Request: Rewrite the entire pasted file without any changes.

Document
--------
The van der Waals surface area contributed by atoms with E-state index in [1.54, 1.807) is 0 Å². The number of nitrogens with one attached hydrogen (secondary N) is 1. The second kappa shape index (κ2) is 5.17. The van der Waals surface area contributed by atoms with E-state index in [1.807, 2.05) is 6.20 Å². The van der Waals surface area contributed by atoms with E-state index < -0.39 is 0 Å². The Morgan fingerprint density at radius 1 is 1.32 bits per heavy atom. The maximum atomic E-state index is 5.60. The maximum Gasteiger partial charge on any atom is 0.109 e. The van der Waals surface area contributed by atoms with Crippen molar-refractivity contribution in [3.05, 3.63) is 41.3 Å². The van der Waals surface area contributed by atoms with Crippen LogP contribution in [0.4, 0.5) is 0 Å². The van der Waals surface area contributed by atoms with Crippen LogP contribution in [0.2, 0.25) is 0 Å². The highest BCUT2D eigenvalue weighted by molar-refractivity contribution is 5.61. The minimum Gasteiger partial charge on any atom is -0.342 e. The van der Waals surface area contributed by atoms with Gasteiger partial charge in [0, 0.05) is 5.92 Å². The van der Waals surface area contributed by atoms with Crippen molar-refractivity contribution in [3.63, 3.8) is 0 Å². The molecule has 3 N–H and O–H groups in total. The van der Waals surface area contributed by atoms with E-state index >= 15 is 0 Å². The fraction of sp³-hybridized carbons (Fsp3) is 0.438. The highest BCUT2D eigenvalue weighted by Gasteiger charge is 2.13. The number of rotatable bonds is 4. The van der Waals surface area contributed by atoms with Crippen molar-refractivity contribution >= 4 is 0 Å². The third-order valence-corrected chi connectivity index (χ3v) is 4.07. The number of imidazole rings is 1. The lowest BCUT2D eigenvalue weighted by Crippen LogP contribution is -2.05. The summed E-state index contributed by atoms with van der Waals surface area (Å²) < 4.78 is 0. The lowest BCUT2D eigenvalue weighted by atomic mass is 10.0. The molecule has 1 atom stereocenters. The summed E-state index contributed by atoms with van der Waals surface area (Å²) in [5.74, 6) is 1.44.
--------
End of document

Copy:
The van der Waals surface area contributed by atoms with E-state index in [1.54, 1.807) is 0 Å². The number of nitrogens with one attached hydrogen (secondary N) is 1. The second kappa shape index (κ2) is 5.17. The van der Waals surface area contributed by atoms with E-state index in [1.807, 2.05) is 6.20 Å². The van der Waals surface area contributed by atoms with E-state index < -0.39 is 0 Å². The Morgan fingerprint density at radius 1 is 1.32 bits per heavy atom. The maximum atomic E-state index is 5.60. The maximum Gasteiger partial charge on any atom is 0.109 e. The van der Waals surface area contributed by atoms with Crippen molar-refractivity contribution in [3.05, 3.63) is 41.3 Å². The van der Waals surface area contributed by atoms with Crippen LogP contribution in [0.4, 0.5) is 0 Å². The van der Waals surface area contributed by atoms with Crippen LogP contribution in [0.2, 0.25) is 0 Å². The highest BCUT2D eigenvalue weighted by molar-refractivity contribution is 5.61. The minimum Gasteiger partial charge on any atom is -0.342 e. The van der Waals surface area contributed by atoms with Gasteiger partial charge in [0, 0.05) is 5.92 Å². The van der Waals surface area contributed by atoms with Crippen molar-refractivity contribution in [3.63, 3.8) is 0 Å². The molecule has 3 N–H and O–H groups in total. The van der Waals surface area contributed by atoms with E-state index >= 15 is 0 Å². The fraction of sp³-hybridized carbons (Fsp3) is 0.438. The highest BCUT2D eigenvalue weighted by Gasteiger charge is 2.13. The number of rotatable bonds is 4. The van der Waals surface area contributed by atoms with Crippen molar-refractivity contribution >= 4 is 0 Å². The third-order valence-corrected chi connectivity index (χ3v) is 4.07. The number of imidazole rings is 1. The lowest BCUT2D eigenvalue weighted by Crippen LogP contribution is -2.05. The summed E-state index contributed by atoms with van der Waals surface area (Å²) < 4.78 is 0. The lowest BCUT2D eigenvalue weighted by atomic mass is 10.0. The molecule has 1 atom stereocenters. The summed E-state index contributed by atoms with van der Waals surface area (Å²) in [5.74, 6) is 1.44.